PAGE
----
More than 1.6 million Belgian workers were on temporary unemployment in April, more than one-quarter of the entire workforce, according to a report from the university of Leuven.
Temporary unemployment is normally only used in exceptional cases, for example where a company is unable to operate because of forces beyond its control. The measure is also usually short-term.
A recent example was the cyber-attack on Picanol, a west Flanders company that makes weaving machinery. A ransomware attack left the company unable to function, and workers were placed on temporary unemployment until the situation was resolved.
When the lockdown was imposed by the Covid-19 epidemic, the government made the measure more widespread. Anyone unable to work was made temporarily unemployed, and received a benefit equivalent to 70% of their normal monthly wage.
The researchers at the university’s Research Institute for Work and Society gathered the latest available figures from the state service for social security and the state institute for employment. Their report reveals which sectors of the economy were hardest hit.
Of the 1,163,000 workers who were on temporary unemployment in April, 47% came from just five sectors:
Security, cleaning and other support activities (104,431); construction (102,430); retail excluding motor vehicles (93,114); wholesale and business-to-business trading excluding motor vehicles (72,143) and the hospitality sector (68,338).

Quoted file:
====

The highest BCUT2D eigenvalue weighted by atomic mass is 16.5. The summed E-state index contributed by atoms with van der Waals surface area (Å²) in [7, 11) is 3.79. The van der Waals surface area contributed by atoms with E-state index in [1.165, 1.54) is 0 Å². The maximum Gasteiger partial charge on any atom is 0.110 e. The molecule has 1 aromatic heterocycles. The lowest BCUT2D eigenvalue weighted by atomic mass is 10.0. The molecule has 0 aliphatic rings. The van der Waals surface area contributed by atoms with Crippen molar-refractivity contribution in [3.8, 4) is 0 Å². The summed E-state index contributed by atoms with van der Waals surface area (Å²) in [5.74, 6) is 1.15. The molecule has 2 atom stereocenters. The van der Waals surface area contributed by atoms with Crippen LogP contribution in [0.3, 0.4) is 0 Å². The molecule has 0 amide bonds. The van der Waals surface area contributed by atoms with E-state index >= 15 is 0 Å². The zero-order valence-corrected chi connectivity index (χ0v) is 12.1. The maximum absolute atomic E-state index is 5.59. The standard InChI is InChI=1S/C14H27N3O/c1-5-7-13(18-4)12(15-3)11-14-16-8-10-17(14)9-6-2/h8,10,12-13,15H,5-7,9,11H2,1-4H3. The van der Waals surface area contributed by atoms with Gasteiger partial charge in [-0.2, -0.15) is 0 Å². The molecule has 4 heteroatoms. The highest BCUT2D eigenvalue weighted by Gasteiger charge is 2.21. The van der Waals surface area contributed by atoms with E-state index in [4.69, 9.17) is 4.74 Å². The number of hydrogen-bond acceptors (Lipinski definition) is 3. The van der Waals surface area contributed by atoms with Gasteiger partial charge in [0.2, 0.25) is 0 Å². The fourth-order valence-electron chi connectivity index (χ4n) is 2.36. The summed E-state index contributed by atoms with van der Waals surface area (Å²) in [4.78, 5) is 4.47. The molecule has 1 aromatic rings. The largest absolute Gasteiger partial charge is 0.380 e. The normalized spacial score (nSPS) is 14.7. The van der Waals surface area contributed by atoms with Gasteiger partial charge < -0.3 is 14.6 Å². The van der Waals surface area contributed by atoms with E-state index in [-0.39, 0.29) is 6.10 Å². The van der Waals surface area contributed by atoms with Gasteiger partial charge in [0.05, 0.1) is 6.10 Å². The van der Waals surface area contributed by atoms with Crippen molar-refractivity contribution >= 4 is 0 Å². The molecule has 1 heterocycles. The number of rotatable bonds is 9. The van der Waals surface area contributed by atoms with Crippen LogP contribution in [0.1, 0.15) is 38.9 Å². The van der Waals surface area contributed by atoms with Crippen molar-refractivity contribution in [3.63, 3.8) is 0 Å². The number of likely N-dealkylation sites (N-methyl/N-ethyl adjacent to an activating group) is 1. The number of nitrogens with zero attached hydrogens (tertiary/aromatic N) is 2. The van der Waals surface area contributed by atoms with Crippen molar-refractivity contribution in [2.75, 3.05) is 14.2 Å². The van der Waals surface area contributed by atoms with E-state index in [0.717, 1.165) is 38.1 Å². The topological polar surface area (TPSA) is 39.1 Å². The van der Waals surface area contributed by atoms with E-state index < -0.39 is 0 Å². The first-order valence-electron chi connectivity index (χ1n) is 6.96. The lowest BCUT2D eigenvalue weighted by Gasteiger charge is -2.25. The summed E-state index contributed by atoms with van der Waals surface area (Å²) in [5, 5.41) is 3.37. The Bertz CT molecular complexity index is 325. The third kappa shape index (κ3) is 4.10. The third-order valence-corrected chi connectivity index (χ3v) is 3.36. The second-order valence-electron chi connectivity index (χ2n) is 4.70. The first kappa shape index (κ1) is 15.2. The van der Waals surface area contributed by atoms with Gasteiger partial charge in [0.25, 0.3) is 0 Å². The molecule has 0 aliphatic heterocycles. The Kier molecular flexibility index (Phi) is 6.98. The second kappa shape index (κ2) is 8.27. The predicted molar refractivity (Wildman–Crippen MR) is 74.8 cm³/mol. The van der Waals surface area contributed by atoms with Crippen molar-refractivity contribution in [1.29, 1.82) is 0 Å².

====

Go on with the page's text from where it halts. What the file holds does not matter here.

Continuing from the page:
An analysis of the share of temporary unemployed people compared to total employment provides a different picture, the report says.
“Then a lot of other sectors emerge, with car assembly and aviation at the top. With more than 70% of their total number of employees on temporary unemployment, these sectors suffered an even greater impact. Some smaller industrial sectors also score very high in terms of the use of temporary unemployment.”
The industries with the highest percentage of their workers temporarily unemployed were: vehicle assembly (72.6%); air transport (70.9%); textiles, leather and clothing (69%); travel agents and tour organisers (67.7%) and sale, maintenance and repairs of motor vehicles (67.5%).
“Large sectors such as catering and trade are characterised by great dynamism, even in good economic times,” commented Professor Ludo Struyven, the report’s lead author.
“There is a large inflow and outflow of employees and a higher number of start-ups and stoppages. These sectors immediately felt a major impact from the lockdown, but have the potential to recover quickly. If domestic demand and consumer confidence are maintained, these sectors will revive.”
Less likely to recover quickly, however, are the young people affected.
“Most of the new hires are young people. However, it is often those new workers who have to leave when a company gets into difficulties,” said Prof Struyven.
“If the number of vacancies also goes down, young people will also have less chance of a new job. They suffer a double blow from this crisis.”